Longtime Best Buy executive Shari Ballard is leaving the retailer after 25 years, the Minneapolis Star Tribune reports. "The Star Tribune story is accurate and we have no comment beyond that," a Best Buy spokesperson confirmed to Retail Dive in an email.
Last year, Ballard, who has led the retailer's U.S. retail operations, added e-commerce to her list of responsibilities as sales channel divisions broke down, according to a previous report. The title expansion meant that 90% of Best Buy's $39.4 billion in revenue was under her purview, according to Fortune magazine, which consistently profiled her as part of its annual "Most Powerful Women" list.
In a note to employees on Wednesday obtained by the Star Tribune, Ballard said she's "leaving because it's time for me to explore the post-Best Buy version of me and to grow and learn in new ways."
As a top executive, Ballard helped steer Best Buy through a turnaround that kept the retailer above the fray in electronics and allowed it to compete head to head with Amazon and vanquish rivals.
News of her departure hit just as Amazon in its second quarter report boasted that it and Best Buy have released the first of Amazon's next-generation Fire TV Edition smart TVs to customers in the U.S., a solidification of an ongoing relationship that some analysts say actually favors Best Buy.
Even so, there's evidence that Amazon is swiftly capturing share in the market. The e-retail giant last year grew its consumer electronics sales by more than 18.5%, or more than $5.3 billion, while Best Buy grew those sales 8.5%, according to Dealerscope's Top 101 Consumer Electronics Retailers list.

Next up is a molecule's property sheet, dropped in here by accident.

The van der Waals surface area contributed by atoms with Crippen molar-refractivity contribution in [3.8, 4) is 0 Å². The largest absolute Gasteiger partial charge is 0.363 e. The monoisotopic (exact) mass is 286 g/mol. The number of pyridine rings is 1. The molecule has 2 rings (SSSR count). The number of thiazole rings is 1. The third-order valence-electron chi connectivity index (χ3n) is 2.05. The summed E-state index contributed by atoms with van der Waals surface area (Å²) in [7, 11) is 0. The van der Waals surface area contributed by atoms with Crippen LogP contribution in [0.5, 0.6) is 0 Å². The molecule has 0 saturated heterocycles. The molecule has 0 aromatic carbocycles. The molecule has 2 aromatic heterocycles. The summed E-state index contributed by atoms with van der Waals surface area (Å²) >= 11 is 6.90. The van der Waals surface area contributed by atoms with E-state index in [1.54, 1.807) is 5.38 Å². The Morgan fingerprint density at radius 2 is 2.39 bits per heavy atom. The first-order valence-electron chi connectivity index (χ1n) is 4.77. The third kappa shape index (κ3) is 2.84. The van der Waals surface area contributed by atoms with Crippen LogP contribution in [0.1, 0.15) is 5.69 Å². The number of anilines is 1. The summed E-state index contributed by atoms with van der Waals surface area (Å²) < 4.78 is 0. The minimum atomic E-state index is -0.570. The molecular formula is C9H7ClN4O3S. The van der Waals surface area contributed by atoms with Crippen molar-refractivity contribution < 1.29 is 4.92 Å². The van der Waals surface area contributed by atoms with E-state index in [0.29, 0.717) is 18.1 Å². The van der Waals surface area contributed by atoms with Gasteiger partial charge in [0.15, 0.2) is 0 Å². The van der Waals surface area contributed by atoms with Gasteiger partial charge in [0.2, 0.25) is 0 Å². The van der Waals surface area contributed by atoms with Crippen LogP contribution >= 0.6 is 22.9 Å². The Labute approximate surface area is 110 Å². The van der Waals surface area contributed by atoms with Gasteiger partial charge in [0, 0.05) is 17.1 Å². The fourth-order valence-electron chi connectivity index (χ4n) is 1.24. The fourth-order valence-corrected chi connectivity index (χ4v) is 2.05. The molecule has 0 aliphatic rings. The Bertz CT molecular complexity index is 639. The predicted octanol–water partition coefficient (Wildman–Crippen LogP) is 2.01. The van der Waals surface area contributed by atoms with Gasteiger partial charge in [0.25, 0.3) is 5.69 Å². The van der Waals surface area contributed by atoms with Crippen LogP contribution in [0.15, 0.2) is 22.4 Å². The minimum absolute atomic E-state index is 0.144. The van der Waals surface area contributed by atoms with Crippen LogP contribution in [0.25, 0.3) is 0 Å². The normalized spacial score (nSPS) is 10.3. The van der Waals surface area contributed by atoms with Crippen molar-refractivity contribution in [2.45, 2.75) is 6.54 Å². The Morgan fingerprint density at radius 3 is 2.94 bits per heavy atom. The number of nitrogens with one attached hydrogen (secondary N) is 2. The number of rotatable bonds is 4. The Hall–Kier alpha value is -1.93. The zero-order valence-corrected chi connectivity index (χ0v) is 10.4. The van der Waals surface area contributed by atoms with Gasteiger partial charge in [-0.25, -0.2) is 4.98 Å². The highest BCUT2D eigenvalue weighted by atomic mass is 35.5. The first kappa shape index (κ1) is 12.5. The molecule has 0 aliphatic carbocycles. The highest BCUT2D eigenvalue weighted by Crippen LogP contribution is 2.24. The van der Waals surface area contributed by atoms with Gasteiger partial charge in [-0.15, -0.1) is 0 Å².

A few years ago, things seemed dire for a retailer that long ago mastered selling electronics in a big box venue. As the market shuddered with the explosive growth of Amazon, Best Buy managed to pivot quickly from a defensive turnaround to an offensive one. At their investors day conference in September, Best Buy executives — including CEO Hubert Joly — outlined their new growth strategy, which includes "expanding what the company sells and evolving how it sells."
Circuit City, RadioShack and a host of smaller players in recent years fell to mass merchants, lower-cost warehouse stores, Amazon and other e-commerce players. Yet Best Buy abides.
"They know how to leverage their scale — and because they know about electronics, they know the ups and downs, and it gives them a strategic advantage," Stephen Baker, vice president and technology analyst at global information company the NPD Group, told Retail Dive in an interview last year. "That's what they sell, the technology, and I always thought that gave them a big advantage."